Our Zack Fink is reporting about a private meeting that was planned for today – and then cancelled – between two Democratic State Senators who don't exactly like each other. Jeff Klein – who runs the most successful spinoff group since "The Jeffersons" – was supposed to sit down with Mike Gianaris, the frustrated political general of the regular crew of Senate Democrats.
Each side is clearly doing some complicated math to realize that a partnership would be in their mutual longterm interest. Although Klein's group of five renegade Democrats is currently running the Senate along with 29 Republicans, it's becoming a political marriage that's increasingly more difficult for Klein. From the half-hearted fight for the Dream Act to a half-baked campaign finance reform bill, legislation is coming out of the Senate that is hardly a progressive's dream.
Adding to Klein's headache is the possibility that former State Attorney General Oliver Koppell is talking about giving him a September primary challenge from his left. While Klein would have the upper hand in such a fight, it could be a difficult – and expensive – battle for the Bronx lawmaker.
For Gianaris, it's clear that while the political winds are in his favor, it could still be several more election cycles before his group of 24 Democrats gets enough mojo to win five or six additional seats and gain control regardless of Klein's clan. Gianaris' team is frustrated because if you went strictly by party enrollment, the Democrats would be running the State Senate right now, 32 to 29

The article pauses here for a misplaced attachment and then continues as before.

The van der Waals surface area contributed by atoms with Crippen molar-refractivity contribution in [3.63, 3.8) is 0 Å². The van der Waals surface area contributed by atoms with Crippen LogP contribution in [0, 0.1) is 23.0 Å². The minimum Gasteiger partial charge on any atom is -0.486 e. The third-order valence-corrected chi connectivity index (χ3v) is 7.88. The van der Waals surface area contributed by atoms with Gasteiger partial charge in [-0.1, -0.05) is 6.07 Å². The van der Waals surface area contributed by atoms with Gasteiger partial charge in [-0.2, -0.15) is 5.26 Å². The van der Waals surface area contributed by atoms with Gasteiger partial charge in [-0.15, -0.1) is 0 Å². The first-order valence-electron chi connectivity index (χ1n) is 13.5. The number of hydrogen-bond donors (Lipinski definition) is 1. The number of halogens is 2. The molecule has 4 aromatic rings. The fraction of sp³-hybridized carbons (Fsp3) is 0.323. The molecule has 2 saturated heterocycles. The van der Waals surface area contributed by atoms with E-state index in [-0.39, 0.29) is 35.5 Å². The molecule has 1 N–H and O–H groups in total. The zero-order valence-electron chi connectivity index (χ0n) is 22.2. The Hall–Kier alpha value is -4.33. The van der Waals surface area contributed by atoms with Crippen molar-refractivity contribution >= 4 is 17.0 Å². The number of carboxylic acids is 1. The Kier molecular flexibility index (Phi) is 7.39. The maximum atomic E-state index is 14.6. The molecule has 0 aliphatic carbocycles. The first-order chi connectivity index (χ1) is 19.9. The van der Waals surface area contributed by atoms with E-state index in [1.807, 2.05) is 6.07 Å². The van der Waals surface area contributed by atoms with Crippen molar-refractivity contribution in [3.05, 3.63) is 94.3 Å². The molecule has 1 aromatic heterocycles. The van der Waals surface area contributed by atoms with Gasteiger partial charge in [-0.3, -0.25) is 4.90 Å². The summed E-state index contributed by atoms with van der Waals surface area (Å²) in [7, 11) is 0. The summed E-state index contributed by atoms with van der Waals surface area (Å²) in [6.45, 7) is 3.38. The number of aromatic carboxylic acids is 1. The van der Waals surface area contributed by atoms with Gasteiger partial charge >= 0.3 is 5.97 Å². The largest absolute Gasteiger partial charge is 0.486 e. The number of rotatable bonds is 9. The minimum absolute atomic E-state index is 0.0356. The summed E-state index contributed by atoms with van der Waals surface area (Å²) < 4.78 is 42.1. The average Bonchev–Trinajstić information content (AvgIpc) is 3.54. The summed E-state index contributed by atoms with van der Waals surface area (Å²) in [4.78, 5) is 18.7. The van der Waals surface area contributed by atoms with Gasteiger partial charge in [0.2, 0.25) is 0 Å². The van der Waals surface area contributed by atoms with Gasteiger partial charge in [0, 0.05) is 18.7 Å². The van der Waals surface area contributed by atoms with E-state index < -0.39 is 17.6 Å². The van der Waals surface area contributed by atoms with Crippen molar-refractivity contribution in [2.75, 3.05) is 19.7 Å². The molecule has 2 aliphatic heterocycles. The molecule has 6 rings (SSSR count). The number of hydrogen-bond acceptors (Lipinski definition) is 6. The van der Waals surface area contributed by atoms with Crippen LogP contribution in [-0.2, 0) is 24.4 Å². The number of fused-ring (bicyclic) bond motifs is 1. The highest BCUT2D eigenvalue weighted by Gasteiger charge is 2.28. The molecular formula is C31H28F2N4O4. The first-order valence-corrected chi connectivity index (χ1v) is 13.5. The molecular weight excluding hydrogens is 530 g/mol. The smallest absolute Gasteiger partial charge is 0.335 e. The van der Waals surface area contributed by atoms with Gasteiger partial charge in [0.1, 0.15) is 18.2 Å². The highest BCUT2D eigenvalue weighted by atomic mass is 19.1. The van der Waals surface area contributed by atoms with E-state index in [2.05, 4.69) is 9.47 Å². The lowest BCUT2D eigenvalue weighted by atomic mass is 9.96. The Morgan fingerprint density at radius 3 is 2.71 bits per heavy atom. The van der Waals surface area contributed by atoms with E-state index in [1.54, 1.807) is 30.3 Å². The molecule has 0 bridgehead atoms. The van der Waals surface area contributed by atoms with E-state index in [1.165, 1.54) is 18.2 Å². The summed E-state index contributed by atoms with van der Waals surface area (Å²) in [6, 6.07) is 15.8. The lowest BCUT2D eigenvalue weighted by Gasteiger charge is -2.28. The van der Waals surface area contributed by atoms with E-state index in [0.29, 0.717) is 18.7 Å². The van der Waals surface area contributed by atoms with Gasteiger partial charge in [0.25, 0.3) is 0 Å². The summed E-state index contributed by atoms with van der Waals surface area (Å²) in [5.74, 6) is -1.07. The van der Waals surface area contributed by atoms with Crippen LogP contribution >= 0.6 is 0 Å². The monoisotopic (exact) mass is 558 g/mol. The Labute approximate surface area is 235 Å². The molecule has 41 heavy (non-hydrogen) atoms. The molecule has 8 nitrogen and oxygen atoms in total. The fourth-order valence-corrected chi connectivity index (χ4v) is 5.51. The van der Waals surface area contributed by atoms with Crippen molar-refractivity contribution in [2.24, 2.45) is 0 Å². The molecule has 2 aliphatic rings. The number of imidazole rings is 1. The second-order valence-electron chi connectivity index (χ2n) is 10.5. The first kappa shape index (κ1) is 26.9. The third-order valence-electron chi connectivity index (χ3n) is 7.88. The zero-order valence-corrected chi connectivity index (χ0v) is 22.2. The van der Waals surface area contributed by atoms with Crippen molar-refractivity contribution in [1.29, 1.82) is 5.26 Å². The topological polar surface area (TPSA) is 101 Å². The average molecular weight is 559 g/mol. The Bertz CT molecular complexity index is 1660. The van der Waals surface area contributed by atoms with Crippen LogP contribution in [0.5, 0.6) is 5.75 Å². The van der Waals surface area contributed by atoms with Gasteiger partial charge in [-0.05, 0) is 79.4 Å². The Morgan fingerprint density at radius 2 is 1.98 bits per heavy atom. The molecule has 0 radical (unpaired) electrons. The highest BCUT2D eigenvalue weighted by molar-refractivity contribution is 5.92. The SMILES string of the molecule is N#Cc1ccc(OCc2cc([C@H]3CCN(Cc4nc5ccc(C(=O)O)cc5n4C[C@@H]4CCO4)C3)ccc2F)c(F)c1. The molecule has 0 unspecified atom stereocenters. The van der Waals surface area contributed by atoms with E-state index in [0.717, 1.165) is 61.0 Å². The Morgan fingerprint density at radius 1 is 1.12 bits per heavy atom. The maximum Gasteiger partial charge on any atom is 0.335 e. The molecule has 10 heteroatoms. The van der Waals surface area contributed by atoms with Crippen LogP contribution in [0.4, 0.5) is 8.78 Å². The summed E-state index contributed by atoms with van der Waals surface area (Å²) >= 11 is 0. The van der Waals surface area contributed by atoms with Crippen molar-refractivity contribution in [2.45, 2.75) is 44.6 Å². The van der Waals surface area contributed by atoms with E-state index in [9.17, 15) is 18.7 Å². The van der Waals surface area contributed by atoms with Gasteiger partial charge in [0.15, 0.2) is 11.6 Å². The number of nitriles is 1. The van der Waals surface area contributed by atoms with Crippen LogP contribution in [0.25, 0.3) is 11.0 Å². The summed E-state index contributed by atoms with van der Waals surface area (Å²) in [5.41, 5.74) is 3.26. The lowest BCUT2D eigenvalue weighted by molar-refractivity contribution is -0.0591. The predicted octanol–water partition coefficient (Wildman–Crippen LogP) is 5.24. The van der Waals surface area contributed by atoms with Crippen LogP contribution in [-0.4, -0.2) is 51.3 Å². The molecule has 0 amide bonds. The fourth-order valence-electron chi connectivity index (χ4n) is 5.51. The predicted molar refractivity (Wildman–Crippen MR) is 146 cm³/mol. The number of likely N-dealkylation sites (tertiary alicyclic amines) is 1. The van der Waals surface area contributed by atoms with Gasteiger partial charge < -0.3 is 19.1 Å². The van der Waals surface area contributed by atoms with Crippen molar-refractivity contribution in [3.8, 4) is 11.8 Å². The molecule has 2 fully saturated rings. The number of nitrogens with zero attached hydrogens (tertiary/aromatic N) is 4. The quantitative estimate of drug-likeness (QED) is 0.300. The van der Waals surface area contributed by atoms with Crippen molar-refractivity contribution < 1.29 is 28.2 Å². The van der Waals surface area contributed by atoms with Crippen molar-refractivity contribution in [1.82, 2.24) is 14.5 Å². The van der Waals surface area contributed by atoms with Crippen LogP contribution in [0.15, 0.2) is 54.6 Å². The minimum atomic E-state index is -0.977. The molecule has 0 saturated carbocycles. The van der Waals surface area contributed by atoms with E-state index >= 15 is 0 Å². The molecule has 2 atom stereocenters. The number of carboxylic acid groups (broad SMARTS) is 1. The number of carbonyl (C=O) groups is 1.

While neither politician is ever going to send holiday cards to each other, it wouldn't be strange for Klein and Gianaris to make a deal in a poker-playing town like Albany. The one person who could help broker an agreement is a quiet politician who typically abhors silence: Governor Cuomo. A few public statements and a couple of phone calls behind the scenes typically give the governor what we wants. If the governor really demanded unity in the Senate, it's likely it would happen almost overnight.
But the weird GOP-IDC Senate stewardship has largely been a great thing for Cuomo. A weakened Senate helps a strong governor – and it also keeps him from having to deal with liberal legislation that would likely hit his desk in an election year. Democratic State Senators of an earlier generation remember another Cuomo playbook, complaining that Mario Cuomo did little to help their party in its fight to seize control of the chamber from Warren Anderson, a tough Republican from Binghamton.
This is the kind of battle that gets little notice from voters but it's a fair question to ask the governor, the unofficial leader of the State Democrats. What's the point of having a party label if you don't wear the shirt?